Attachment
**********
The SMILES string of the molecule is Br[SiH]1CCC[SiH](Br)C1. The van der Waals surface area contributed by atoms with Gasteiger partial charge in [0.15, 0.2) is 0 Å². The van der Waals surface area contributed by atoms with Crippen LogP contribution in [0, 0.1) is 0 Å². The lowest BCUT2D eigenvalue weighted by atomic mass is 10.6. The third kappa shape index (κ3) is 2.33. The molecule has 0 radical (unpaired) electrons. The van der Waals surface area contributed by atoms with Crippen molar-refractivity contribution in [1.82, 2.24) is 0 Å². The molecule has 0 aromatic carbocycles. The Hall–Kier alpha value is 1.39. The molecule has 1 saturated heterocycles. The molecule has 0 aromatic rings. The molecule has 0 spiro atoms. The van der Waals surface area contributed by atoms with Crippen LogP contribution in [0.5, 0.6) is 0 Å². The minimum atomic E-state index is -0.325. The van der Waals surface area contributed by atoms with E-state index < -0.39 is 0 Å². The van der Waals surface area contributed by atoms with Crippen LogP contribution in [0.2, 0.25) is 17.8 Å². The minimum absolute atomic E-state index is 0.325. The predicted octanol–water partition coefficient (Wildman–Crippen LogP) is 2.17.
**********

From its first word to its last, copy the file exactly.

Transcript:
The SMILES string of the molecule is Br[SiH]1CCC[SiH](Br)C1. The van der Waals surface area contributed by atoms with Gasteiger partial charge in [0.15, 0.2) is 0 Å². The van der Waals surface area contributed by atoms with Crippen LogP contribution in [0, 0.1) is 0 Å². The lowest BCUT2D eigenvalue weighted by atomic mass is 10.6. The third kappa shape index (κ3) is 2.33. The molecule has 0 radical (unpaired) electrons. The van der Waals surface area contributed by atoms with Crippen molar-refractivity contribution in [1.82, 2.24) is 0 Å². The molecule has 0 aromatic carbocycles. The Hall–Kier alpha value is 1.39. The molecule has 1 saturated heterocycles. The molecule has 0 aromatic rings. The molecule has 0 spiro atoms. The van der Waals surface area contributed by atoms with Crippen LogP contribution in [0.5, 0.6) is 0 Å². The minimum atomic E-state index is -0.325. The van der Waals surface area contributed by atoms with E-state index < -0.39 is 0 Å². The van der Waals surface area contributed by atoms with Crippen LogP contribution in [0.2, 0.25) is 17.8 Å². The minimum absolute atomic E-state index is 0.325. The predicted octanol–water partition coefficient (Wildman–Crippen LogP) is 2.17.